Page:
This system would help drive college prices down and help graduates in the job market. Best of all, it would make high school students more intelligent consumers. Attending a lousy for-profit school might become unaffordable for many potential students. This system will incentivize people to attend reasonably priced schools with a track record of success.
Repayment Moving Foward
The government has the right idea with Income-Driven Repayment plans, so only a few tweaks are necessary.
For starters, borrowers shouldn’t have to navigate a complicated list of IDR options. Instead, there should be one Income-Based Repayment plan that charges based upon how much the borrower earns. Penalizing married borrowers should end immediately.
Enrollment in the IDR plan should be automatic. The government has your tax records and can easily calculate payments without borrower involvement. The yearly enrollment requirements of the current system are unnecessary.
Finally, forgiveness should come after 20 years of repayment. (Borrowers working in public service should still qualify for forgiveness after ten years.) Many borrowers would have already earned forgiveness, but they missed out because they were on the wrong repayment plan or didn’t consolidate at the right time. Others failed to qualify because they listened to flawed advice from their federal student loan servicer.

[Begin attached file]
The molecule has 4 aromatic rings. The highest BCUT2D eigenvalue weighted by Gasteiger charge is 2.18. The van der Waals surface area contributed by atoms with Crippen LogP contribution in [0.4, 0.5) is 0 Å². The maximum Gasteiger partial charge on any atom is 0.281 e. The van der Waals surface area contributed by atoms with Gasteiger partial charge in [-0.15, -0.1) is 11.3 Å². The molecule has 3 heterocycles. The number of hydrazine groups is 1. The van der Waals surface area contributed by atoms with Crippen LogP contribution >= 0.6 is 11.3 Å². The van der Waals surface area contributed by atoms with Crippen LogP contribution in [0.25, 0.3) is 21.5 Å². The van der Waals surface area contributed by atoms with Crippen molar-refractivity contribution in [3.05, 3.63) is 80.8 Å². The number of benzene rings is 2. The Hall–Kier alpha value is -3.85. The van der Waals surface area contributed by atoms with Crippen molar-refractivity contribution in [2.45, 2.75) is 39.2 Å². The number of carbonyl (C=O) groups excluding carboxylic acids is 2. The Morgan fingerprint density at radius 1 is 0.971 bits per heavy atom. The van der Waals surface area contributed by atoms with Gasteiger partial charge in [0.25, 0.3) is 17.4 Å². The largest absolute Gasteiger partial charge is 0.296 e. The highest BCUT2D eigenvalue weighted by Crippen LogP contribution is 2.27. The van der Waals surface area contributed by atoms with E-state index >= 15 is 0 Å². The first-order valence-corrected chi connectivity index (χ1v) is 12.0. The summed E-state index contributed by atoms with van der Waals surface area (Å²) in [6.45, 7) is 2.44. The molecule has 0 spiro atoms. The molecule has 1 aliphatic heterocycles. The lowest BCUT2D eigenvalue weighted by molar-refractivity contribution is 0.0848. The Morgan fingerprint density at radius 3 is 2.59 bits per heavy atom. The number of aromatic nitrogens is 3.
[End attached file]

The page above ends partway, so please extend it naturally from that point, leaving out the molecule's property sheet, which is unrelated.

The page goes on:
Under the current rules, the government profits from unnecessary bureaucracy, confusion, and lousy loan servicing. It isn’t right, and it is fixable.
Helping Current Borrowers
I’ve seen borrowers who have borrowed $50,000 and paid a total of $60,000, yet they have balances over $80,000.
That nonsense should end immediately.
If the government sets federal interest rates at 0%, it should apply retroactively.
If you have already repaid more than what you originally borrowed, you have done enough. Whether or not this is “forgiveness” depends on how you look at it. No matter what you call it, these borrowers deserve to move forward with a life free of student debt.
Similarly, we should erase the student loans of borrowers who have been in repayment for 20 years or more. If you have spent two decades or more trying to repay your debt, you have done enough.
If you have been in repayment for 20 years or more, it probably means something went wrong. Your college may have charged too much, or maybe they didn’t adequately prepare you for the workforce. In either scenario, this extended repayment is a strong indication that the Department of Education failed in its oversight capacity. It is time to correct this mistake.
Simple Plan for Higher Education
The Student Loan Sherpa plan for higher education has three essential parts:
Set interest rates to 0%,Borrowers pay what they can for 20 years, andStop lending money to schools that offer no value.
These ideas are not new. Tweaks might be necessary. However, the concept is simple: the government shouldn’t profit from helping people go to college, and schools need to charge a fair price.
We can ensure that all Americans have access to an affordable education, and we can end the hardships faced by millions due to a flawed system.